Friday, February 12, 2010

Representing you at MVP Summit Next Week

I’m off to the Microsoft MVP Summit next week. This is the annual event where Microsoft’s developers get MVP’s from around the world into a small room by specialty where we thrash their current products and argue for feature adds that we think would benefit you. Much of what we’ll see next week is “already baked”, that is it has already been developed and we’ll just be asked to help put the icing on the cake and suggest final tweaks. Make no mistake though, this is hell week for Microsoft developers. It’s when they have to face us and explain themselves and their vision for the future.

These guys aren’t professional speakers. They are serious nerds, nervously showing demo’s of their new idea. To get up in front of this group of 30 or so people you need some thick skin because we don’t hold back.

I’ve already seen what’s coming, so I’m prepared. In October I was one of the fortunate 15 that got in earlier for a week and saw some interesting things in the new product line. The changes coming are dramatic and will take us all down a new path. Imagine if you will, instead of just SBS being available to you, a choice of 6 different server configurations designed for different types of small and medium businesses of up to 500 people. Off-site hosted solutions are also coming on strong and I’ll venture to say that 5 years from now your computer network won’t bare much resemblance to what it is today.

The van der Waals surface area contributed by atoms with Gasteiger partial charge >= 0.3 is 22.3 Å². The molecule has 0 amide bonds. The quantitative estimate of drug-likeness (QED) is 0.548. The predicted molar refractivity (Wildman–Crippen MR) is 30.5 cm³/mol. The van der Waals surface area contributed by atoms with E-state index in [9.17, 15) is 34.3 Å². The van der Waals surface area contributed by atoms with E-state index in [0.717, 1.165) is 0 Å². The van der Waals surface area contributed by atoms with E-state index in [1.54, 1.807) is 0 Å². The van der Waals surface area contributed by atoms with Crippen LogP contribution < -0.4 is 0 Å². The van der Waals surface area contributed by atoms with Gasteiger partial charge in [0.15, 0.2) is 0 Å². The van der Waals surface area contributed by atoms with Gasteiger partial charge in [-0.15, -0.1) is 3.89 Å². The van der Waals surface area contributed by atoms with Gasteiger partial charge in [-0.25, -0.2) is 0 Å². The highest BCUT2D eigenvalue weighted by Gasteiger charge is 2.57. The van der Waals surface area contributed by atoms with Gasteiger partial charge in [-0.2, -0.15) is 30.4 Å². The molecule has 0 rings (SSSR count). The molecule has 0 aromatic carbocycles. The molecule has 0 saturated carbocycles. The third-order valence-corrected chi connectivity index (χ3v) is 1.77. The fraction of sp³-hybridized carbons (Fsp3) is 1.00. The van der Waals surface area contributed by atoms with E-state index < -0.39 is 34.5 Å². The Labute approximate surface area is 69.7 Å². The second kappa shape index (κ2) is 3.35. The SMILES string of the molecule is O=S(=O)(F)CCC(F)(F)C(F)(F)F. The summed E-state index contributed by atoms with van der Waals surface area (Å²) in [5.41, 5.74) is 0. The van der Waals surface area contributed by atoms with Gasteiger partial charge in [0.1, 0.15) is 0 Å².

On the weekend after, I’m headed to Vancouver to see Olympic curling. I’m very excited about both components of this trip.


Tuesday, February 09, 2010

Life without Dell

“Dell Inc. will spend $3.9 billion for the technology services company Perot Systems Corp. in an attempt to expand beyond the PC business”

“Dell's purchase of MessageOne, coming on the heels of its acquisition of EqualLogic in November, may signal that the manufacturer is looking to build its own storage brand…”

“Dell Computer has acquired privately-held Plural Inc., a Web application development and services company…”

“Dell has completed the acquisition of Everdream, a leading provider of Software-as-a-Service (SaaS) solutions for remote-service management, providing Dell with an expanded presence in the rapidly growing Software-as-a-Service (SaaS)-enabled managed services market….”

I could go on and on posting news snippets from the last two years that demonstrate Dell’s progress out of its core business of providing great PC’s and Servers to businesses. Dell has purchased 10 companies all of which have nothing to do with making a good computer for you.

Dell has also reduced the sales and support for partners like Harbor Computer Services. Whereas, we used to have a team at Dell that was dedicated to helping us get you the best configuration for the specific needs of your business, we no longer have that team. Support for business sales is dismal and is moving in the direction of Dell’s customers support – off shore and disinterested.

Recently Dell moved it’s assembly plant from Texas to Mexico. With this move, Dell is no longer able to provide shipping time estimates for custom products. Our customers have experienced month long wait times and this unfortunately isn’t something that Dell intends to fix. It in in fact part of their plan to move away from providing custom computers for business needs.